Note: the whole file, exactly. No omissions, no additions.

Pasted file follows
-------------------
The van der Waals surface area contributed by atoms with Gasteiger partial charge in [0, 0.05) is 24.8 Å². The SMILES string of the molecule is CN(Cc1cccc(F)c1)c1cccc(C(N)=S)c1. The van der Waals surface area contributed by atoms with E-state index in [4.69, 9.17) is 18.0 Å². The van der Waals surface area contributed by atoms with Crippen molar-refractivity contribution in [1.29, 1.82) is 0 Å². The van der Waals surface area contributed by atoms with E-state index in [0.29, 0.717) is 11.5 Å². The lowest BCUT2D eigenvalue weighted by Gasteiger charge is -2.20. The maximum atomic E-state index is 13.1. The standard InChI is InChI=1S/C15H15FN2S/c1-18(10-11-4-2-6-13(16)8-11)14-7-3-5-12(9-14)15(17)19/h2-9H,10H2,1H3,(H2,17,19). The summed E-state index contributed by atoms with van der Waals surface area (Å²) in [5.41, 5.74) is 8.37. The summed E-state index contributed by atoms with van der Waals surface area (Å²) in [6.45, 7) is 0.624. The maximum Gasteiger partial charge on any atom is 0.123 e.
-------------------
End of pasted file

The van der Waals surface area contributed by atoms with Gasteiger partial charge in [0, 0.05) is 24.8 Å². The SMILES string of the molecule is CN(Cc1cccc(F)c1)c1cccc(C(N)=S)c1. The van der Waals surface area contributed by atoms with E-state index in [4.69, 9.17) is 18.0 Å². The van der Waals surface area contributed by atoms with Crippen molar-refractivity contribution in [1.29, 1.82) is 0 Å². The van der Waals surface area contributed by atoms with E-state index in [0.29, 0.717) is 11.5 Å². The lowest BCUT2D eigenvalue weighted by Gasteiger charge is -2.20. The maximum atomic E-state index is 13.1. The standard InChI is InChI=1S/C15H15FN2S/c1-18(10-11-4-2-6-13(16)8-11)14-7-3-5-12(9-14)15(17)19/h2-9H,10H2,1H3,(H2,17,19). The summed E-state index contributed by atoms with van der Waals surface area (Å²) in [5.41, 5.74) is 8.37. The summed E-state index contributed by atoms with van der Waals surface area (Å²) in [6.45, 7) is 0.624. The maximum Gasteiger partial charge on any atom is 0.123 e.